By Perry Bacon Jr.
Washington Post Staff Writer
Tuesday, July 10, 2007
In a conference call in January, the health-care debate within the Democratic Party played out before former senator John Edwards of North Carolina, who was in search of policy advice for his presidential campaign, and his wife, Elizabeth.
On one side was Ezekiel Emanuel, a doctor and bioethics expert and the brother of Rep. Rahm Emanuel (D-Ill.), arguing that the American health-care system is so riddled with inefficiencies that it needs to be blown up and replaced by a plan in which people can buy coverage themselves with a voucher.
On the other side was an economist from the Massachusetts Institute of Technology who has become possibly the party's most influential health-care expert and a voice of realism in its internal debates.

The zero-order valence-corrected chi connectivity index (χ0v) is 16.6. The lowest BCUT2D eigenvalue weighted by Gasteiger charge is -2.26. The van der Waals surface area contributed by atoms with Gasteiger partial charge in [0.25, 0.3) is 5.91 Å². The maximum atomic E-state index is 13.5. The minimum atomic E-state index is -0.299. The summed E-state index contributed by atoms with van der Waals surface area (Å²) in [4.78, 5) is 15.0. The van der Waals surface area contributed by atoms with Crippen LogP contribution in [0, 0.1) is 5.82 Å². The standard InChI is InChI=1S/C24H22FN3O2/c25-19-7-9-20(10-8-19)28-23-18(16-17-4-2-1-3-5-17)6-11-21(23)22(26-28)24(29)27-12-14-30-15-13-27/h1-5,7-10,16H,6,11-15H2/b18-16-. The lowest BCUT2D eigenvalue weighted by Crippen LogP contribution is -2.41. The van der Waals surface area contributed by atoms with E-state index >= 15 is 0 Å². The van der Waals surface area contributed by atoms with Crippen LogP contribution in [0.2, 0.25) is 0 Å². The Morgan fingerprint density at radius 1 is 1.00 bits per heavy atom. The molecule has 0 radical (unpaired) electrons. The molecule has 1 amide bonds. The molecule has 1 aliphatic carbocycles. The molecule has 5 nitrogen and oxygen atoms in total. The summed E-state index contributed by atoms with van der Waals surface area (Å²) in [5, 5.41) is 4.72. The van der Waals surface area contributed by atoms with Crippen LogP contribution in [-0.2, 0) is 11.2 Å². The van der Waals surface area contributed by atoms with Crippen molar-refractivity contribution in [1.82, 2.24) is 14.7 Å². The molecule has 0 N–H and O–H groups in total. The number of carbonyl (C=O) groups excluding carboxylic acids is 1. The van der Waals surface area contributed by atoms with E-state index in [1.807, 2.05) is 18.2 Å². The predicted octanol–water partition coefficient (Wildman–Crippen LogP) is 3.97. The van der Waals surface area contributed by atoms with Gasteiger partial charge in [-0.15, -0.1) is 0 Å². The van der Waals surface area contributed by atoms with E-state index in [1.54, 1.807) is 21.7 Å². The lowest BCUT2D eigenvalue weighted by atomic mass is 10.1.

"Far be it for me to lecture you on politics, Senator Edwards," Jonathan Gruber recalled saying, and then he did just that. He told Edwards that whatever the merits of Emanuel's idea, it just would not be politically viable. Instead, Gruber argued for a more incremental approach, like the one in Massachusetts he helped write. Its central elements would be providing subsidies to people who are unable to pay for health care, increasing the number of those who are enrolled in public programs such as Medicaid and creating a public agency to help anyone ineligible for the programs buy health insurance.
A month later, when Edwards announced his health-care plan, he almost completely sided with Gruber. And he is not alone. For the first time since President Bill Clinton's plan for health-care reform, overseen by his wife, collapsed in 1994, the leading Democratic presidential candidates are campaigning in favor of universal health care. But in developing their specific plans, they are embracing the pragmatic steps advocated by the MIT professor and a group of similar-minded policy experts, many of whose ideas were shaped by their first exposure to the perils of health-care politics 13 years ago.